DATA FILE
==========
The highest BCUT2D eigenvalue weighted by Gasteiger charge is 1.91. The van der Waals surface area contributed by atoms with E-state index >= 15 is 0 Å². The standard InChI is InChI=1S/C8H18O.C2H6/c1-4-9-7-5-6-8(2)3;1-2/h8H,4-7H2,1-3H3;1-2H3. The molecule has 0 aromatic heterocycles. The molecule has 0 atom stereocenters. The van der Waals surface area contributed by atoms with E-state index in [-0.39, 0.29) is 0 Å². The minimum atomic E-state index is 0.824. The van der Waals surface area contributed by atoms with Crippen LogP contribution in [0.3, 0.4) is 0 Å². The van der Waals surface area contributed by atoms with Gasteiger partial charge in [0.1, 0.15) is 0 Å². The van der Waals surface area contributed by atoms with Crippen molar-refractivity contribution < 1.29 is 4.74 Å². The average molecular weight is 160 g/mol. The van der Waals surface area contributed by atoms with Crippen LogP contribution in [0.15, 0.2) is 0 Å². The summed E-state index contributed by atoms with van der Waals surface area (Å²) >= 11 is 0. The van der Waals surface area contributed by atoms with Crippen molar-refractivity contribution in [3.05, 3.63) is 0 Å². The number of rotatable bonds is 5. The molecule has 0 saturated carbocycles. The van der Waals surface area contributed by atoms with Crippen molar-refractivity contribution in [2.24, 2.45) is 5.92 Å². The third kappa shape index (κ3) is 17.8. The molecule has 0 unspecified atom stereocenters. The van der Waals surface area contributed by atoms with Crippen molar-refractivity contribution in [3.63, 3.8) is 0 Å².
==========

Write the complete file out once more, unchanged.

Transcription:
The highest BCUT2D eigenvalue weighted by Gasteiger charge is 1.91. The van der Waals surface area contributed by atoms with E-state index >= 15 is 0 Å². The standard InChI is InChI=1S/C8H18O.C2H6/c1-4-9-7-5-6-8(2)3;1-2/h8H,4-7H2,1-3H3;1-2H3. The molecule has 0 aromatic heterocycles. The molecule has 0 atom stereocenters. The van der Waals surface area contributed by atoms with E-state index in [-0.39, 0.29) is 0 Å². The minimum atomic E-state index is 0.824. The van der Waals surface area contributed by atoms with Crippen LogP contribution in [0.3, 0.4) is 0 Å². The van der Waals surface area contributed by atoms with Gasteiger partial charge in [0.1, 0.15) is 0 Å². The van der Waals surface area contributed by atoms with Crippen molar-refractivity contribution < 1.29 is 4.74 Å². The average molecular weight is 160 g/mol. The van der Waals surface area contributed by atoms with Crippen LogP contribution in [0.15, 0.2) is 0 Å². The summed E-state index contributed by atoms with van der Waals surface area (Å²) >= 11 is 0. The van der Waals surface area contributed by atoms with Crippen molar-refractivity contribution in [3.05, 3.63) is 0 Å². The number of rotatable bonds is 5. The molecule has 0 saturated carbocycles. The van der Waals surface area contributed by atoms with Crippen molar-refractivity contribution in [2.24, 2.45) is 5.92 Å². The third kappa shape index (κ3) is 17.8. The molecule has 0 unspecified atom stereocenters. The van der Waals surface area contributed by atoms with Crippen molar-refractivity contribution in [3.63, 3.8) is 0 Å².